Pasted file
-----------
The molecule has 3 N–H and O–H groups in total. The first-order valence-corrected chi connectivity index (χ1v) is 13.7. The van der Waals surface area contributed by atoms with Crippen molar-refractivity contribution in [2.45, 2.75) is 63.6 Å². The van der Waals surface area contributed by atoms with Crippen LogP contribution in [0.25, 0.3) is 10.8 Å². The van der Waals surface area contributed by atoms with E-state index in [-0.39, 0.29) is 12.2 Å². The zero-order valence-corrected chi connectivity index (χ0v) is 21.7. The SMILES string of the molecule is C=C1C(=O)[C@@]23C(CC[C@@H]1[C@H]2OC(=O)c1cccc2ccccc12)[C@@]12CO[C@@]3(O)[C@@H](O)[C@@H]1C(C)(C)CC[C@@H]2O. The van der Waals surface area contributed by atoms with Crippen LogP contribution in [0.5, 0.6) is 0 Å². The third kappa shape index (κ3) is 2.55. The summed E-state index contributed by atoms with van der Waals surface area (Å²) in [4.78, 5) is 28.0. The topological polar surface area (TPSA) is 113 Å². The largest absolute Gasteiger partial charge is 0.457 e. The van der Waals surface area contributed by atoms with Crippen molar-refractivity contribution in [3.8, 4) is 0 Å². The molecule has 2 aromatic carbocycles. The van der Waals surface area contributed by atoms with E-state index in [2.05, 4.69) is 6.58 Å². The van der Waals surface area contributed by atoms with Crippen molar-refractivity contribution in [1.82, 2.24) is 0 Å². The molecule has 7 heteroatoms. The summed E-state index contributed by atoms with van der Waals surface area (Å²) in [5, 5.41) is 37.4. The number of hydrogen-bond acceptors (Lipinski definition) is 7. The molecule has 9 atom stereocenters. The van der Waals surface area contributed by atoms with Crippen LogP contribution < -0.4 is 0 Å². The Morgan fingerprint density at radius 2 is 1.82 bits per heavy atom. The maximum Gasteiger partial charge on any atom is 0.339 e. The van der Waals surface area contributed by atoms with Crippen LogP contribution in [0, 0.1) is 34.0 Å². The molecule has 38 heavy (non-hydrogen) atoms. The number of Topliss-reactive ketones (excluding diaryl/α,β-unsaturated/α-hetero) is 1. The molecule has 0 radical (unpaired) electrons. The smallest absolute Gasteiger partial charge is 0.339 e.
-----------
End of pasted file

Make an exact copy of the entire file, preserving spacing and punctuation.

The molecule has 3 N–H and O–H groups in total. The first-order valence-corrected chi connectivity index (χ1v) is 13.7. The van der Waals surface area contributed by atoms with Crippen molar-refractivity contribution in [2.45, 2.75) is 63.6 Å². The van der Waals surface area contributed by atoms with Crippen LogP contribution in [0.25, 0.3) is 10.8 Å². The van der Waals surface area contributed by atoms with E-state index in [-0.39, 0.29) is 12.2 Å². The zero-order valence-corrected chi connectivity index (χ0v) is 21.7. The SMILES string of the molecule is C=C1C(=O)[C@@]23C(CC[C@@H]1[C@H]2OC(=O)c1cccc2ccccc12)[C@@]12CO[C@@]3(O)[C@@H](O)[C@@H]1C(C)(C)CC[C@@H]2O. The van der Waals surface area contributed by atoms with Crippen LogP contribution in [0.5, 0.6) is 0 Å². The third kappa shape index (κ3) is 2.55. The summed E-state index contributed by atoms with van der Waals surface area (Å²) in [4.78, 5) is 28.0. The topological polar surface area (TPSA) is 113 Å². The largest absolute Gasteiger partial charge is 0.457 e. The van der Waals surface area contributed by atoms with Crippen molar-refractivity contribution in [3.8, 4) is 0 Å². The molecule has 2 aromatic carbocycles. The van der Waals surface area contributed by atoms with E-state index in [2.05, 4.69) is 6.58 Å². The van der Waals surface area contributed by atoms with Crippen molar-refractivity contribution in [1.82, 2.24) is 0 Å². The molecule has 7 heteroatoms. The summed E-state index contributed by atoms with van der Waals surface area (Å²) in [5, 5.41) is 37.4. The number of hydrogen-bond acceptors (Lipinski definition) is 7. The molecule has 9 atom stereocenters. The van der Waals surface area contributed by atoms with Crippen LogP contribution < -0.4 is 0 Å². The Morgan fingerprint density at radius 2 is 1.82 bits per heavy atom. The maximum Gasteiger partial charge on any atom is 0.339 e. The van der Waals surface area contributed by atoms with Crippen LogP contribution in [0, 0.1) is 34.0 Å². The molecule has 38 heavy (non-hydrogen) atoms. The number of Topliss-reactive ketones (excluding diaryl/α,β-unsaturated/α-hetero) is 1. The molecule has 0 radical (unpaired) electrons. The smallest absolute Gasteiger partial charge is 0.339 e.